By modern standards, the early NYPD was a ragtag band of barely organized and only partially trained officers. The daytime police remained inadequate to deal with the robberies, violence, prostitution, gambling and other crimes of a city approaching 300,000 people in the 1830s. Only 16 constables, elected by citizens of each ward, along with about 60 marshals appointed by the mayor, patrolled the city. Only constables and marshals had the power to arrest under a magistrate’s orders. Armed with warrants issued by Riker, marshals like Rynders could terrorize Gotham’s black residents, who came to fear the police presence in their neighborhoods.
Part of the fear emanated from the fact that Rynders’ confederates Boudinot and Nash did not wear uniforms or carry any kind of badge signifying their authority. The familiar dark blue uniforms of the NYPD were not instituted until the 1850s, so African Americans harassed or arrested by the police could not even be sure that they were being accosted by legal authorities. Equally problematic was the fact that neither Nash nor Boudinot earned regular salaries on which they could depend; their ability to support themselves and their families came from fees set by state law, which virtually required officials to arrest as many people as possible. The situation almost guaranteed corruption, and tied the financial interests of the New York police force to the financial interests of southern slaveowners. Not that they needed any push to over-police the black community, but patrollers like Nash and Boudinot had every incentive to use their blanket writ to arrest as many accused fugitive slaves as they possibly could. In fact, their financial well-being depended on it.
Boudinot and Nash operated almost like independent agents in a police force that was itself in disarray, an institutional chaos that only rendered Black lives even more vulnerable. Fernando Wood, elected mayor in 1854, controlled the police department and relied heavily on Irish immigrants to man the force. But by the 1850s, anti-Irish politicians were trying to establish a new police force, soon to be called the Metropolitans, that would replace Wood’s Municipals. A clash erupted in 1857 when Wood refused to back down, and for months, the city actually had two competing police departments who battled each other as much as they combatted crime.
Both Wood’s Municipals and the state’s Metropolitans were guilty of malfeasance and dereliction of duty. In fact, the Municipals, led by police chief George Matsell, had been called “slave catchers” by the city’s black community and its allies in the Republican press. Matsell, a member of the NYPD since 1840, himself was suspected of corruption, and rumors spread that he extorted money from criminals, seized stolen property for his own use, and skimmed the profits of illegal activities. By the time the Municipals and Metropolitans vied for control of the New York police, Matsell had managed to build a sprawling summer mansion within a vast vineyard in Iowa, where local landmarks still bear his name. New York politician Mike Walsh labeled the heavy-set Matsell a “walking mass of moral and physical putrefaction.”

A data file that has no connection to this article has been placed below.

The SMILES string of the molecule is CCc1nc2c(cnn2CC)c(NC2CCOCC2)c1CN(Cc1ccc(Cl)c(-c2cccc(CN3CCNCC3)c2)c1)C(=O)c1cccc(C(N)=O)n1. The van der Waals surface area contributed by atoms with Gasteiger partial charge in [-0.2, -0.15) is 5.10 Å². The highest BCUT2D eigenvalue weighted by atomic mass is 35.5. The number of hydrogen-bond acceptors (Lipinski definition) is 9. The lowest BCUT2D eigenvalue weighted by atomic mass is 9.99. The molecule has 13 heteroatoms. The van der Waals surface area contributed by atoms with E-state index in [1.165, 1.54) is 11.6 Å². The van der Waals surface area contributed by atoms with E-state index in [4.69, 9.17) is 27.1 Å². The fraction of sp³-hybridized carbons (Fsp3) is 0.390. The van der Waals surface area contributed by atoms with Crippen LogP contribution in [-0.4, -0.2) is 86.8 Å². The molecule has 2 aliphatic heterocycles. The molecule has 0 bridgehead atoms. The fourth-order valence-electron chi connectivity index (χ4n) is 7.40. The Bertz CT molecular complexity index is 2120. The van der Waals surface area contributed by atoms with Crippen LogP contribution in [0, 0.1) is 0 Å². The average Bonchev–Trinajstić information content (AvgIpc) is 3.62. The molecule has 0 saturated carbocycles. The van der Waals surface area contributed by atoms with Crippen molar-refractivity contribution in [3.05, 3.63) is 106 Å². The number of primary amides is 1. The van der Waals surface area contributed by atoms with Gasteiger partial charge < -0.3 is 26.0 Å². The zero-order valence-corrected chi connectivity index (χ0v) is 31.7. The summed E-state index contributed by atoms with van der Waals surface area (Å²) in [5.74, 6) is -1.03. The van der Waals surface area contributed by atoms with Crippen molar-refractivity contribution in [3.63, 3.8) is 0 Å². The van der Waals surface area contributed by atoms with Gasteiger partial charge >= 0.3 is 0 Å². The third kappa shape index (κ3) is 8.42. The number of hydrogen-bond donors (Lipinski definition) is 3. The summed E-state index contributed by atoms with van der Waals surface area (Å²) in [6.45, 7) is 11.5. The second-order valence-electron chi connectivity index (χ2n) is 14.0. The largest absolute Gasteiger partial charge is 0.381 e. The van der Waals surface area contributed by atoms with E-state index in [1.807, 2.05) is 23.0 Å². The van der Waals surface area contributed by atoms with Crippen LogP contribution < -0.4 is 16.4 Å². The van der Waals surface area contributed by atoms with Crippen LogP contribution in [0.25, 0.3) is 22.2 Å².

The crisis between the Municipals and the Metropolitans was only resolved when Wood and the Municipals finally backed down and the Metropolitans emerged as the city’s permanent and only official police force. Yet, the new police force proved no more respectful of black lives. Boudinot became a captain in one of the city’s main wards and Rynders became a Democratic elder statesman during and after the war. In fact, New York City, always ready to defend the cotton trade with the South, voted against Lincoln in 1860 and harbored racial conservatives like Wood during the war and after. Embodied by newspapers like The New York Weekly Caucasian, one of the nation’s most prominent promulgators of white supremacist ideology, the city remained an unfriendly place for African Americans.
One hundred and fifty years later, policing has changed a great deal, particularly in its militarization and organization, but the tensions between the nation’s black communities and the police are still very much evident. Black Americans have been fully aware of this history for generations because they have been the objects of so much of the violent quest for law and order. Although many people might assume that Riker’s Island was named after the city recorder, it appears that the name originates less from an individual and more from Manhattan’s general Dutch heritage. But though their origins may be different, both the prison and the city recorder share a similar past of neglecting the plight and suffering the New York’s most vulnerable residents.
Now, with some white Americans learning the fraught history of policing for the first time, have they come to realize that the last moments and utterances of Eric Garner, George Floyd, Breonna Taylor and untold others are but modern expressions of a deep and deadly struggle that stretches back to America’s earliest beginnings.